GYC helps build fence to keep bears alive in Idaho

This article first appeared in the June 29th edition of the Island Park News (Island Park, ID).

ISLAND PARK -- Earlier this summer the Idaho Department of Fish and Game teamed up with The Nature Conservancy, Greater Yellowstone Coalition, and the Duck Creek ranch in Island Park, Idaho to come up with a solution to the Duck Creek ranch cattle/grizzly bear conflicts. Once the logistics were worked out Carl the owner had this to say: "I didn't realize there were groups out there like The Nature Conservancy, the Greater Yellowstone Coalition, and Idaho Fish and Game that could help. This fencing project...is a huge help to me and my leasee. I'm able to keep my property in ranching and reduce conflicts with grizzlies. It's a huge help."

Curtis Hendricks (left) with other Idaho Department of Fish and Game employees clear willows on the Duck Creek Ranch. (Photo GYC.) 

Curtis Hendricks (left) with other Idaho Department of Fish and Game employees clear willows on the Duck Creek Ranch. (Photo GYC.) 

The three organizations and the ranch came together to provide a long-term solution that would need little maintenance. They decided on a jack fence, a low-maintenance solution that would minimize damage to the habitat and also allow wildlife to pass through the area while keeping cattle out. The fence runs approximately 4100 feet, to keep the cows out of muddy bog holes that cows would get stuck in and start bellowing. By bellowing, the cows essentially broadcast that they are in distress and not moving around, making them an easy target for the grizzly bears in the area. By blocking the cow from the bogs, we reduce the chance of grizzlies becoming conditioned to domestic cows. While grizzly bears are being looked at for possible delisting, every bear in the ecosystem counts, not to mention a higher retention of the Duck Creek livestock and livelihood.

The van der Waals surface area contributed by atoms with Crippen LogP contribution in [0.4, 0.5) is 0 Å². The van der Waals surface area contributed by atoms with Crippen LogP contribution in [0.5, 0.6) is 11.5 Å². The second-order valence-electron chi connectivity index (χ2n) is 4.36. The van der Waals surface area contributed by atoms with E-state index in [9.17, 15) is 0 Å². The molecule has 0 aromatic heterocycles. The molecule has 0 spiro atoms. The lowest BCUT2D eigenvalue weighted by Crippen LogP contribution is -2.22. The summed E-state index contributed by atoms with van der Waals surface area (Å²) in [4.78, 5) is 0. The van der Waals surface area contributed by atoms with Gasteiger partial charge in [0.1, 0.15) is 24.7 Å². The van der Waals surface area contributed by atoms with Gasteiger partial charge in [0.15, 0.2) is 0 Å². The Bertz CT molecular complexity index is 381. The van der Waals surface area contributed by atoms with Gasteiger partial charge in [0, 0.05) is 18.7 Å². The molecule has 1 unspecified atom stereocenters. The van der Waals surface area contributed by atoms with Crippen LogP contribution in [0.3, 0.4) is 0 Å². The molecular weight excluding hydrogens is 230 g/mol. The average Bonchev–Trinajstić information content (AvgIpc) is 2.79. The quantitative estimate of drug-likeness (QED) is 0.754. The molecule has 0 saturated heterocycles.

The Idaho Fish and Game crew walk the newly installed jack fence, which will help keep cows from getting stuck in the Duck Creek bogs and becoming an easy meal for grizzlies. (Photo GYC.)

The Idaho Fish and Game crew walk the newly installed jack fence, which will help keep cows from getting stuck in the Duck Creek bogs and becoming an easy meal for grizzlies. (Photo GYC.)

While the main focus of making the fence was to minimize the cattle depredations, there are a couple of benefits by installing the fence. For instance, the Duck Creek stream is a known natural cutthroat trout spawning area. That feeds into Henry's Lake, with the Yellowstone cutthroat trout being a fragile species it is good to preserve and protect the tributaries where they can continue to thrive and reproduce.

In conclusion, the jack fence project in the Duck Creek ranch is a step in furthering the return of the grizzly bear, protecting the native Yellowstone cutthroat trout spawning areas helping the population, and making the area a safer place to raise livestock.